A row has erupted after the chief of the World Health Organization (WHO) accused Taiwan's leaders of spearheading personal attacks on him. WHO chief Tedros Adhanom Ghebreyesus said he had been subjected to racist comments and death threats for months. But President Tsai Ing-wen said Taiwan opposed any form of discrimination, and invited Dr Tedros to visit the island.
Senator Kamala Harris (D., Calif.) on Wednesday labeled President Trump a 'drug-pusher' for continually touting hydroxychloroquine as a possible treatment for coronavirus. “The president keeps taking the stage and as opposed to what Dr. [Anthony] Fauci and medical health professionals are telling us, pushing this drug,” Harris said on The View. “He's got to stop — he's not — we don't want a drug pusher for president.”
Top oil producers meeting later Thursday intend to cut production by between 10 and 15 million barrels per day, Kuwait's Oil Minister Khaled al-Fadhel reportedly said. The talks between OPEC and other major producers come as oil languishes at near-two decade lows, with Russia and Saudi Arabia's price war compounding slack demand caused by the coronavirus pandemic. "Through our continuous consultations in the past weeks, I confirm that the intention is to conclude an agreement to cut production by a large amount ranging between 10 million bpd and 15 million bpd," Fadhel said in an interview with Kuwaiti daily Al-Rai published Thursday.
Hamas-run security forces have arrested several peace activists in the Gaza Strip on treason charges after they took part in a web conference with Israeli activists, officials said Thursday. The Hamas-run Interior Ministry said the activists are accused of “holding a normalization activity with the Israeli occupation.” “Holding any activity or contact with the Israeli occupation under any cover is a crime punishable by law and a betrayal for the people and their sacrifices,” it said in a statement.
A truck driver accused in the deaths of 39 Vietnamese migrants whose bodies were found inside a refrigerated container that had been hauled to England pleaded guilty to manslaughter Wednesday. Maurice Robinson, 25, of Craigavon in Northern Ireland, entered the plea at Central London Criminal Court. Police investigating the case found the 31 male and eight female victims were all from Vietnam and ranged in age from 15 to 44, including 10 teenagers.
The U.S. state has 149,316 reported cases compared with Spain at 146,690. In total, the United States has recorded over 417,000 cases and 14,100 deaths, according to the Reuters tally. European countries, including hardest-hit Italy and Spain, have started looking ahead to easing lockdowns but their coronavirus-related fatality rates have fluctuated after initially showing a decline.
In an unprecedented move, the Italian government has declared its seaports “unsafe” due to the coronavirus pandemic, and will not authorise the landing of migrant rescue boats until the end of the emergency. In a decree issued late on Tuesday, the government wrote that “for the entire duration of the health emergency, due to the outbreak of coronavirus, Italian ports cannot be classified as 'safe places' for the landing of people rescued from boats flying a foreign flag”. The measure – the first of its kind in Italian history – appeared designed to prevent rescue boats from disembarking migrants in the upcoming weeks, as departures from Libya have increased in recent days with the arrival of good weather.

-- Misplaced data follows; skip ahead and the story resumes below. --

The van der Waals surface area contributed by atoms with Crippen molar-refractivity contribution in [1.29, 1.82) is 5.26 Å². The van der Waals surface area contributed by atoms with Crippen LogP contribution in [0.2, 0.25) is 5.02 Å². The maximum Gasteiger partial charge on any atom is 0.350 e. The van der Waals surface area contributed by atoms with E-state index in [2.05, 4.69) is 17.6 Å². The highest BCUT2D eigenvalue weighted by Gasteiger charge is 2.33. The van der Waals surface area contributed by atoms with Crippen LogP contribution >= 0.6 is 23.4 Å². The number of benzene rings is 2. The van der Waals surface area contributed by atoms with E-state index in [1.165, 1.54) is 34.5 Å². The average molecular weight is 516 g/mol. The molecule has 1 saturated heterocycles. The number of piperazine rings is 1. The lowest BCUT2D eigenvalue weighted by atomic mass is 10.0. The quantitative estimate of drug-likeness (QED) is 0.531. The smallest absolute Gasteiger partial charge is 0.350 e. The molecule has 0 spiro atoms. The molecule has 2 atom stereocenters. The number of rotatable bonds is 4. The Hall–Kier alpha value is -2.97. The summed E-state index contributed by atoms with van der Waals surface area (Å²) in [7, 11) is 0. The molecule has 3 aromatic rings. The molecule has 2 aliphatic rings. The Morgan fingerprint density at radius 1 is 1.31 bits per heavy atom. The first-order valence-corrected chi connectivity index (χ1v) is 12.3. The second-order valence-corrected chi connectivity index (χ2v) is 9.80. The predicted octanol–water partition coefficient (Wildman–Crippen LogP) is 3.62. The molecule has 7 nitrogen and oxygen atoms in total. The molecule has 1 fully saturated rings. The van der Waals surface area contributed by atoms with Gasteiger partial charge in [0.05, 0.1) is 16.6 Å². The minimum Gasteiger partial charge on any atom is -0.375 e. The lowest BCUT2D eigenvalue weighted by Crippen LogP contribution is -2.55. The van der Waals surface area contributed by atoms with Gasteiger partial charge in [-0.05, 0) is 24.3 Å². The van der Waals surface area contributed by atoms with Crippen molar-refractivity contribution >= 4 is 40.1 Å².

In 2016, he released his Medicare for All plan by declaring, “It is time for our country to join every other major industrialized nation on Earth and guarantee health care to all citizens as a right, not a privilege. His 2020 campaign website further echoed this sentiment, stating that “the United States will join every other major country on Earth and guarantee health care to all people as a right. A consistent candidate often comes across as a more authentic candidate – someone who is staying true to his core self rather than pandering to the latest polling data or saying whatever will attract the most dramatic news coverage.
U.S. Marine Corps photo by Sgt. Jake McClung The former acting Navy secretary's trip out to the aircraft carrier USS Theodore Roosevelt to deliver a speech critical of its former captain to the crew cost taxpayers $243,000, USA Today first reported. The carrier is currently at port in Guam, where the crew is working to get a coronavirus outbreak aboard the ship under control. The acting Navy's secretary's 35-hour round-trip flight aboard one of the service's executive jets cost $6,946.19 per hour, bringing the exact total to $243,116.65.
China is investigating a prominent Communist Party member who criticized leader Xi Jinping's handling of the coronavirus outbreak.
Throughout Tuesday night's primetime stretch, Carlson, Sean Hannity, and Laura Ingraham were in lockstep in telegraphing to Trump a message that the pandemic's threat has been overstated, death counts have been inflated, and the U.S. is already on the downside of the curve. Carlson, who received mainstream plaudits for his “admirable” early coronavirus coverage, kicked off his show by declaring that the crisis “may have passed,” noting that health-care systems across the country haven't come close to collapsing—“except in a handful of places. Patients are not dying alone in the hallways of emergency rooms with physicians too overwhelmed to treat them,” he asserted.
Japan will devote more than $2.2 billion of its coronavirus economic stimulus package to incentivize its manufacturers to move their production out of China as relations fray between the neighboring countries in the wake of the coronavirus pandemic. The record stimulus plan provides $2 billion for manufacturers to transfer production to Japan and over $216 million to help companies move production to other countries. Imports from China, Japan's biggest trading partner, were down by nearly 50 percent in February as facilities in China closed while the coronavirus ripped through the country.
Pakistan's army said Thursday it had shot down a small Indian surveillance drone in Kashmir, as tensions rose over continued cross-border shelling in the disputed territory. According to a statement from the army media wing, the Indian quadcopter -- about the same size as a commercially available hobby drone -- had crossed 600 metres (650 yards) over the de facto border known as the Line of Control (LoC). "This blatant act was aggressively responded to by Pakistan Army troops shooting down Indian quadcopter," the statement read.